Heaven is as real as potatoes. I’m as sure there’s a heaven as I am that the sun will come up tomorrow. Heaven is wonderful beyond human imagination and will fulfill our deepest longings. It will surpass the beauty of earth because it is new and unspoiled, an uncontaminated Eden without pollution or destruction. We will have perfect, imperishable bodies untouched by sickness or deformity. No one will experience sadness, pain, or loss because blight and evil are altogether unknown. Above all, Heaven lasts forever because our host is God, Himself. Heaven is his and it is pure as He is pure.
The older I get, the more I long for Heaven. William Wordsworth famously complained that “the world is too much with us,” and I couldn’t agree more. It isn’t just that I’m older and weaker, although I am that. My heart aches for right in a world that seems overwhelmed by wrong. I crave kindness, love, and gentleness, but the world seems to praise the rude, arrogant, and godless. I’m weary of headlines brimming with murder and crime, and I’m so done with our society’s ridicule of what is wholesome and pure.
Could those of us who long for heaven be simply creating a dream world? Are our ideas merely the result of poor education and lack of sophistication, the hillbilly concepts of backwoods snake handlers? After all, on every hand brilliant scientists with their astute minds pooh-pooh the existence of God. How can I integrate my belief in Heaven with that? And—can my belief in an exclusive heaven survive alongside the teachings of the world’s other religions? Is heaven even real?
The Bible Teaches Heaven
Yes, Heaven is real. I make that claim because that’s what the Bible teaches. It’s important, though, to understand if what we believe about heaven is what the Bible actually does teach. What many people today believe about heaven is a conglomeration of the Bible, popular culture, superstition, and even other religions. What is it you believe?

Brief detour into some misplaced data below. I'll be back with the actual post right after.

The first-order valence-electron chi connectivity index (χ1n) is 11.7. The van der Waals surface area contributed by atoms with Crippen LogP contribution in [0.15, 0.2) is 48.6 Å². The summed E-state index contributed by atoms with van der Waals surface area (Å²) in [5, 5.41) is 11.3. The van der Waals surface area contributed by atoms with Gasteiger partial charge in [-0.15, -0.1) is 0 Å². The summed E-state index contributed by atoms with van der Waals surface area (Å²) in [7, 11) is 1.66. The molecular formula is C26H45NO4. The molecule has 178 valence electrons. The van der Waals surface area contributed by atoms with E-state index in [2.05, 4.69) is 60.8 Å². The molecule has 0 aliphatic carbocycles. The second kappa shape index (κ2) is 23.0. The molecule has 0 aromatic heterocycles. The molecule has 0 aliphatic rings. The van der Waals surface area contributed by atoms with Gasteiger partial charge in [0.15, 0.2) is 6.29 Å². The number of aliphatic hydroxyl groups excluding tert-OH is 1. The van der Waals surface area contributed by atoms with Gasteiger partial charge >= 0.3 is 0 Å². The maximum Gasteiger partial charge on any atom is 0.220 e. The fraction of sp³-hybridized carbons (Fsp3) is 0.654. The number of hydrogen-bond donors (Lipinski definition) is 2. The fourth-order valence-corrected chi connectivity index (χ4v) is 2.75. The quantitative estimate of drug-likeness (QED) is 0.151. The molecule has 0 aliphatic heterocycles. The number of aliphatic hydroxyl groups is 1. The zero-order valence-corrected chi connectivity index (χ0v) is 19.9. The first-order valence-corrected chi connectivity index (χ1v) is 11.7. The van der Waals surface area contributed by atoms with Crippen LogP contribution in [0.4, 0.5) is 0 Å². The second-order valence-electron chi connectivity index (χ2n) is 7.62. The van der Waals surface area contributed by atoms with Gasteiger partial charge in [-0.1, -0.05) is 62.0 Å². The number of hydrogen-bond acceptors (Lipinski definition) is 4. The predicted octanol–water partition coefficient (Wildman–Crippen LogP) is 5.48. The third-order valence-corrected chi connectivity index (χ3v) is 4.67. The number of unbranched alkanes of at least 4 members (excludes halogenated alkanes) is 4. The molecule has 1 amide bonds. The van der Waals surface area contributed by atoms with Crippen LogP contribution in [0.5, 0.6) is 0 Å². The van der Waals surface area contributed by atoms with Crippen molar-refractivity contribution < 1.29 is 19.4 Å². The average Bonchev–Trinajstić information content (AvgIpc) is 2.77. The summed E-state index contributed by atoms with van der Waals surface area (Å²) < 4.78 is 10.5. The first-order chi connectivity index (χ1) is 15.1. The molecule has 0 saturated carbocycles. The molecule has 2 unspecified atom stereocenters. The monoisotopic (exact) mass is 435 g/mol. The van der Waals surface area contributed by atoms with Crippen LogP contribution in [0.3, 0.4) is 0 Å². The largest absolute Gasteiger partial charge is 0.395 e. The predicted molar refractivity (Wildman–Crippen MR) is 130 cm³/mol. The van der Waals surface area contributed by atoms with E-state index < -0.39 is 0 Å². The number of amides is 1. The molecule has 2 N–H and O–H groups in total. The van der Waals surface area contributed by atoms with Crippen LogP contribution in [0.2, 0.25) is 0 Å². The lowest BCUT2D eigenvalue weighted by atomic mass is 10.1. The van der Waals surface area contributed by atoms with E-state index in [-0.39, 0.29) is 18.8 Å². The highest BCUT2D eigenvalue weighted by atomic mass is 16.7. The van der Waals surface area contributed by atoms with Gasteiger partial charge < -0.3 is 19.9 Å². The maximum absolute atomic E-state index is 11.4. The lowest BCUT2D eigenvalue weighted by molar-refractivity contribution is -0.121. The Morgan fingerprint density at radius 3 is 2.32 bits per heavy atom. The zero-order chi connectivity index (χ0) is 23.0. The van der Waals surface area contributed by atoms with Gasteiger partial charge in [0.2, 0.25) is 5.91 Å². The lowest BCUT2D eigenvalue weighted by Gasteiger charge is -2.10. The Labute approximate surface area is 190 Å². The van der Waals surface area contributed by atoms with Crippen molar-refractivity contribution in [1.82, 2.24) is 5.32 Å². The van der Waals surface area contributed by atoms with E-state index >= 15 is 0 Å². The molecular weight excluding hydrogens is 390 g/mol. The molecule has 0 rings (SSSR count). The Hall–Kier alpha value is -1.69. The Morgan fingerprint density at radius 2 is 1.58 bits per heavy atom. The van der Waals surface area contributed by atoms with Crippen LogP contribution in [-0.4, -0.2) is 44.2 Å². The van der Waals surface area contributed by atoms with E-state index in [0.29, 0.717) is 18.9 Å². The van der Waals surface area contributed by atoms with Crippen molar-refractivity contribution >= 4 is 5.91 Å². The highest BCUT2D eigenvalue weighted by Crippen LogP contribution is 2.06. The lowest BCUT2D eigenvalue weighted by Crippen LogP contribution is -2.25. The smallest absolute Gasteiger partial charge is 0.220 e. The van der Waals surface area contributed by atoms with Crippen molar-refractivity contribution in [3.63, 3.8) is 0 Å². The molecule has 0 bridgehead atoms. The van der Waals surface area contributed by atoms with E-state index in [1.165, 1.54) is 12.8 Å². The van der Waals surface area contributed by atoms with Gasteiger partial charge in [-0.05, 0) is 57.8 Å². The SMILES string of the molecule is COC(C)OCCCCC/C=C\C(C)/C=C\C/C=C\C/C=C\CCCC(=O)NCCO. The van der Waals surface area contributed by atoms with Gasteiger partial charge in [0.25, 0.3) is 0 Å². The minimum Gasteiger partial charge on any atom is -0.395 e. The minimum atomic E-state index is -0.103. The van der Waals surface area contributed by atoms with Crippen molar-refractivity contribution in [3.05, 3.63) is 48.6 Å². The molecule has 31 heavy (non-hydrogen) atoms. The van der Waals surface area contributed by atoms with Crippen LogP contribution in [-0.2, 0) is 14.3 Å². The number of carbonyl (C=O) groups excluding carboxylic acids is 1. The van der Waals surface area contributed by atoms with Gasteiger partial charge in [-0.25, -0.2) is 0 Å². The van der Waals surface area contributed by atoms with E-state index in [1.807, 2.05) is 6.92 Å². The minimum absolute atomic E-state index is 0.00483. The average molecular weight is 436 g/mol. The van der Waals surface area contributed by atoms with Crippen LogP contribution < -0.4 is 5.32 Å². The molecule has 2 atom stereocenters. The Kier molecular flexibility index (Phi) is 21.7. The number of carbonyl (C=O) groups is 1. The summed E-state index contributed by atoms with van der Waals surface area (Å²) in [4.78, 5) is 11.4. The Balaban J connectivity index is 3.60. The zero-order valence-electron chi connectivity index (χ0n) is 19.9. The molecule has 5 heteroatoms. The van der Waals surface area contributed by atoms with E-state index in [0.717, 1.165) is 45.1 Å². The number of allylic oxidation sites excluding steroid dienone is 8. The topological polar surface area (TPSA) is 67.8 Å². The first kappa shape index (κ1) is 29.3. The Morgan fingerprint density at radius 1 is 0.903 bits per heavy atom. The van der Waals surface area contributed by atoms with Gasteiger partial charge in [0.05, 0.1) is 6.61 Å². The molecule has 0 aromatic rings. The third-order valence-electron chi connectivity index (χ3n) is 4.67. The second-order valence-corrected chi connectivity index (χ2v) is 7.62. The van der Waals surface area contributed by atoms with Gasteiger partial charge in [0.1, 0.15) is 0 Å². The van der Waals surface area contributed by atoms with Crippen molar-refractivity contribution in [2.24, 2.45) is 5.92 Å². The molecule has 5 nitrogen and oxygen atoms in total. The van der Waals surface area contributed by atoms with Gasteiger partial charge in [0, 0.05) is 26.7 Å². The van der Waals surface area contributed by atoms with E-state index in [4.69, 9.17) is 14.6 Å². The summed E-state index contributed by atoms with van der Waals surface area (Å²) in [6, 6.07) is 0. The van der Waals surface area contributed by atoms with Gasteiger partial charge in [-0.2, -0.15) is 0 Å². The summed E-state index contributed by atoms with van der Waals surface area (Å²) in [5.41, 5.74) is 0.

The idea of an afterlife seems to have been around as long as the human race. People are fascinated with it. The spark of human personality is so compelling that we cannot imagine this short life will end it. The afterlife is invariably linked to our understanding of the soul, that part of us that surpasses the physical and sustains the human spirit beyond the grave. Common among various religions is the idea that eternity is a place where we will pay for our sins or be rewarded for our goodness. Many eastern religions understand the afterlife as a place where one is in transition from one life to another or as a condition in which we continue to improve or regress.
Most religions teach, in one way or another, that people die in various stages of readiness for the hereafter.
Hinduism teaches that you have to achieve perfection to earn heaven. Reincarnation gives each person endless chances to “keep trying” to get it right. This can go on forever.